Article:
Bowman County Commissioners recently approved a new solar ordinance for Bowman County. Bowman County Tax Director Dean Pearson said that the new ordinance was the first of its kind.
By Frank Turner
Bowman County Pioneer
“This is the first solar ordinance in Bowman County,” said Pearson. “Before, there wasn’t any kind of guidance for either residents or anybody doing business within the county.
The purpose of the ordinance is to provide guidance for rules and regulations so it treats everybody fairly in the future.”
Pearson continued to explain that the commissioners voted on the additional legislation because a company was potentially taking interest in Bowman regarding solar energy.
“There was a company that was looking to potentially put together something on solar energy in Bowman County, and, as a result, we didn’t have any kind of guidelines to go by, so therefore we put together an ordinance” he said. “But it was only because somebody had approached the county and said that they were interested in some type of solar project.”
As of now, no solar business has formally applied to operate in Bowman County, according to Pearson. He said that it’s likely that specific and detailed information wouldn’t be available until a business has gone through the entire application process.
According to Pearson, a committee set up by the Bowman zoning board created the ordinance.
“The committee’s job was to sit down and compare other zoning ordinances and come up with something that would be workable for the county,” he said. “[The committee’s] goal was to provide input and to put the information into the format of an ordinance and get it approved by the county commission.”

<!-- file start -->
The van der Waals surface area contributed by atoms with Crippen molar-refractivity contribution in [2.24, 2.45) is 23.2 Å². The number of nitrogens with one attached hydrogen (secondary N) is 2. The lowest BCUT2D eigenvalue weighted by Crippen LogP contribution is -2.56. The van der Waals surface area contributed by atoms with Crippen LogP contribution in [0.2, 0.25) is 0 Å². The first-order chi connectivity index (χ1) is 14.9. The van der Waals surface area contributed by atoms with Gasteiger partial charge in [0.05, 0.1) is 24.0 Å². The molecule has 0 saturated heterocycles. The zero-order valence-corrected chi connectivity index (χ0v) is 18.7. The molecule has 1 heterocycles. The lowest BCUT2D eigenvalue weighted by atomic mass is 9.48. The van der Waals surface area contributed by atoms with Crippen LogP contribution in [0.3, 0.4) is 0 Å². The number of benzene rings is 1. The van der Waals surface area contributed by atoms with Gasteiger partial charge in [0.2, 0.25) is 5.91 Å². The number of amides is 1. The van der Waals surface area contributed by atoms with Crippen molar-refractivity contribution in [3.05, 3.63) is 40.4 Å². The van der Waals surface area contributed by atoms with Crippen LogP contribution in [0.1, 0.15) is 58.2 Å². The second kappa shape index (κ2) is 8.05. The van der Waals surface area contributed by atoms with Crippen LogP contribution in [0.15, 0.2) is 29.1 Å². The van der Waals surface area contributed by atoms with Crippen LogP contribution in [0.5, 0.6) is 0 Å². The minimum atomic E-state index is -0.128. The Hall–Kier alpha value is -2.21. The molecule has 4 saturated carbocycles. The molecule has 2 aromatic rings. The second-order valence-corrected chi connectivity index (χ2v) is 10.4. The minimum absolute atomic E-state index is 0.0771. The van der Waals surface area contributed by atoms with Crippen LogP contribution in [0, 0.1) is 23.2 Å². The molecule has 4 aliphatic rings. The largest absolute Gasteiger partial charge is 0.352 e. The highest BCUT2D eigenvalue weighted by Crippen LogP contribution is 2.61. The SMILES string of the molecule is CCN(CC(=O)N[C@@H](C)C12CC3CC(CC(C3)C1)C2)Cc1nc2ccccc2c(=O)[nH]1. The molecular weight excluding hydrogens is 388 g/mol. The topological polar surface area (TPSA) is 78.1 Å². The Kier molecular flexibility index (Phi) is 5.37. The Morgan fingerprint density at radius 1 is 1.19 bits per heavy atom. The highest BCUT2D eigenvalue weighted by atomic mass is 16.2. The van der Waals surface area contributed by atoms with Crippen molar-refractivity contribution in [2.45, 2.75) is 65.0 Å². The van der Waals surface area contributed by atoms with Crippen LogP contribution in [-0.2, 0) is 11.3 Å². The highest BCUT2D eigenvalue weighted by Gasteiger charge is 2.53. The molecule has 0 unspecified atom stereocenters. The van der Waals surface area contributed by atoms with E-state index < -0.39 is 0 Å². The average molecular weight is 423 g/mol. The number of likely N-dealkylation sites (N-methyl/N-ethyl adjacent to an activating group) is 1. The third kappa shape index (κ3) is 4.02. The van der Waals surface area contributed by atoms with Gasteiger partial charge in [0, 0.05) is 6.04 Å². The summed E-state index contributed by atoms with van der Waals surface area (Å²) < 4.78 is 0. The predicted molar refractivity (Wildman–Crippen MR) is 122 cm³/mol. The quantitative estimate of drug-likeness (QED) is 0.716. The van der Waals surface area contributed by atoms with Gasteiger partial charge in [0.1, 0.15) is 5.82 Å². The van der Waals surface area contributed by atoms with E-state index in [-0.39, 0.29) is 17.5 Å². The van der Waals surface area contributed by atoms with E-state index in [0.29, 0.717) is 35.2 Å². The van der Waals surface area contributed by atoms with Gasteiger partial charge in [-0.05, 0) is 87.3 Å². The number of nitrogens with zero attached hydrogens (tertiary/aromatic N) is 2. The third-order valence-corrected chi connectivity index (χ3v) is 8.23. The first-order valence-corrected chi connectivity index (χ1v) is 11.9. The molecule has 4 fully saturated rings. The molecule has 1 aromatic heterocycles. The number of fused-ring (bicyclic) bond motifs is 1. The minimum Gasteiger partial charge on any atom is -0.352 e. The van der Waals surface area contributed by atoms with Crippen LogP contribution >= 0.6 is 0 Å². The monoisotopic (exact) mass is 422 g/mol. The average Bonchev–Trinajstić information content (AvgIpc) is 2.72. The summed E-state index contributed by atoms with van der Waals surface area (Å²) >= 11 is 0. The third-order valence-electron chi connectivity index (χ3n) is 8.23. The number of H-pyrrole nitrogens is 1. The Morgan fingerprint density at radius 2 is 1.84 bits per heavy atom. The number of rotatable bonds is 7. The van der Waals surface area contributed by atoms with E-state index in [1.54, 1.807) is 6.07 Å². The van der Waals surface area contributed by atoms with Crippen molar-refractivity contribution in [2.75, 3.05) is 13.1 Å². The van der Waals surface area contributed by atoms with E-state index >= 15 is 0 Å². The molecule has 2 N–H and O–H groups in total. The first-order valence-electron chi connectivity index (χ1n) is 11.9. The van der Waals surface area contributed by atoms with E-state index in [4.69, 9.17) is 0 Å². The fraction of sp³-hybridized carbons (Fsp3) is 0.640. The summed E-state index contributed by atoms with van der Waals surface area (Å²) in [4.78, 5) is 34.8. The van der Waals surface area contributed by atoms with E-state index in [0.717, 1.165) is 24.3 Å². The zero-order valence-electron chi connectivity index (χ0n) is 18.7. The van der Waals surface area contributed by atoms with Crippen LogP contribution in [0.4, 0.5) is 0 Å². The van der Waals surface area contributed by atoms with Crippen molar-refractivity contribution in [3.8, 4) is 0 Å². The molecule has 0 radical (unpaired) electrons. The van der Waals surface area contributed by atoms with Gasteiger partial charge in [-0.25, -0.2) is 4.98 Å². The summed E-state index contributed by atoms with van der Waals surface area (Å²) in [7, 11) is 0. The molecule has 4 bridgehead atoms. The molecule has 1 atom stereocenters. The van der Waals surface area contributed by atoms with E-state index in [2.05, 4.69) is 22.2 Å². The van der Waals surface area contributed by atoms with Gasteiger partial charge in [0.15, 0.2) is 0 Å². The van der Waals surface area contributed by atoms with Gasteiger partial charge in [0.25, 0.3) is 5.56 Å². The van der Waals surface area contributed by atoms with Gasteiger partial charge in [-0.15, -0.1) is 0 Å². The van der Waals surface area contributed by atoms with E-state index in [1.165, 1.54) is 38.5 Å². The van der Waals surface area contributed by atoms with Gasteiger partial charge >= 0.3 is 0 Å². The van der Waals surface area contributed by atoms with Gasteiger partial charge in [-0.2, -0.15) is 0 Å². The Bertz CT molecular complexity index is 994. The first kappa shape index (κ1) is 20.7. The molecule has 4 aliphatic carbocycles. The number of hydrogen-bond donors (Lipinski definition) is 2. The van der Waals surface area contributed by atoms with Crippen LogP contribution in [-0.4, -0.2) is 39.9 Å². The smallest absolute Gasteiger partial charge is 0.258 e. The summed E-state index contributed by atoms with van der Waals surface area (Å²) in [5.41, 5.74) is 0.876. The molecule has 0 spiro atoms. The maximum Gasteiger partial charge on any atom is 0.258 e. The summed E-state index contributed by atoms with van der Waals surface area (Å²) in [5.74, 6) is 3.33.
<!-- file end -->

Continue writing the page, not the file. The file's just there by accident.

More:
Major parts of the ordinance included application requirements for a Solar Energy System Siting Permit, visual impact protections, and avian and wildlife impact documentation.
Overall, Pearson said that it is tough to estimate the possible economic impact of an introduced solar project or business to Bowman County.
“Right now it’s really hard to tell at this point. Right now we don’t know the size of any incoming project,” he said. “Plus North Dakota itself doesn’t have a lot of solar. It’s so new that even the PSC in North Dakota doesn’t have a lot of regulation and there isn’t a lot of taxing directives that have come down as to how the tax on solar would be, whether it would be like wind or oil.
Pearson continued, “So we are at the front of the line and that’s why we wanted to put some regulation in place until something else came. But as far as impact on the county, it’s unknown at this stage what percentage would stay in the county and what percentage would go elsewhere.”